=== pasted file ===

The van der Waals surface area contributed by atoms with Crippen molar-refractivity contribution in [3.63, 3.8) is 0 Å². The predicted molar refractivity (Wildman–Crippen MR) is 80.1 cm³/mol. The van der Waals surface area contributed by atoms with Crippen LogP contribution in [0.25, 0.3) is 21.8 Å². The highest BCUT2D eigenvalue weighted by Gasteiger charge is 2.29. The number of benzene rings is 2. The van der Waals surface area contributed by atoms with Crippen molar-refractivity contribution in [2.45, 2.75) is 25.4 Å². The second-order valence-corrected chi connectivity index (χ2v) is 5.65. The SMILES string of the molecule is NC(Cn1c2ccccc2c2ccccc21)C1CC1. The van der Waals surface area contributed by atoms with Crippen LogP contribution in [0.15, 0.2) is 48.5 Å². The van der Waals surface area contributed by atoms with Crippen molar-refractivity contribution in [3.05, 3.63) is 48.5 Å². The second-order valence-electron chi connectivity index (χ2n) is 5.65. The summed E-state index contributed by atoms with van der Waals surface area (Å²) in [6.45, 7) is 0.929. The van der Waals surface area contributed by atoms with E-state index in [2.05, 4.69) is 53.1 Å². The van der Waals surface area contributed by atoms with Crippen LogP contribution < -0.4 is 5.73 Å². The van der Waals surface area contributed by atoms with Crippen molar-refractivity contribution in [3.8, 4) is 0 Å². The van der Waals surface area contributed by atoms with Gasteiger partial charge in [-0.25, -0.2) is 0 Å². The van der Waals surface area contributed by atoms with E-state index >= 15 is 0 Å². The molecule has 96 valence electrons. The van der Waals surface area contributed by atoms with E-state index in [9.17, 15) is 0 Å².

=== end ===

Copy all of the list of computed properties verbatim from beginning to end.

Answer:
The van der Waals surface area contributed by atoms with Crippen molar-refractivity contribution in [3.63, 3.8) is 0 Å². The predicted molar refractivity (Wildman–Crippen MR) is 80.1 cm³/mol. The van der Waals surface area contributed by atoms with Crippen LogP contribution in [0.25, 0.3) is 21.8 Å². The highest BCUT2D eigenvalue weighted by Gasteiger charge is 2.29. The number of benzene rings is 2. The van der Waals surface area contributed by atoms with Crippen molar-refractivity contribution in [2.45, 2.75) is 25.4 Å². The second-order valence-corrected chi connectivity index (χ2v) is 5.65. The SMILES string of the molecule is NC(Cn1c2ccccc2c2ccccc21)C1CC1. The van der Waals surface area contributed by atoms with Crippen LogP contribution in [0.15, 0.2) is 48.5 Å². The van der Waals surface area contributed by atoms with Crippen molar-refractivity contribution in [3.05, 3.63) is 48.5 Å². The second-order valence-electron chi connectivity index (χ2n) is 5.65. The summed E-state index contributed by atoms with van der Waals surface area (Å²) in [6.45, 7) is 0.929. The van der Waals surface area contributed by atoms with E-state index in [2.05, 4.69) is 53.1 Å². The van der Waals surface area contributed by atoms with Crippen LogP contribution < -0.4 is 5.73 Å². The van der Waals surface area contributed by atoms with Crippen molar-refractivity contribution in [3.8, 4) is 0 Å². The van der Waals surface area contributed by atoms with Gasteiger partial charge in [-0.25, -0.2) is 0 Å². The van der Waals surface area contributed by atoms with E-state index >= 15 is 0 Å². The molecule has 96 valence electrons. The van der Waals surface area contributed by atoms with E-state index in [9.17, 15) is 0 Å².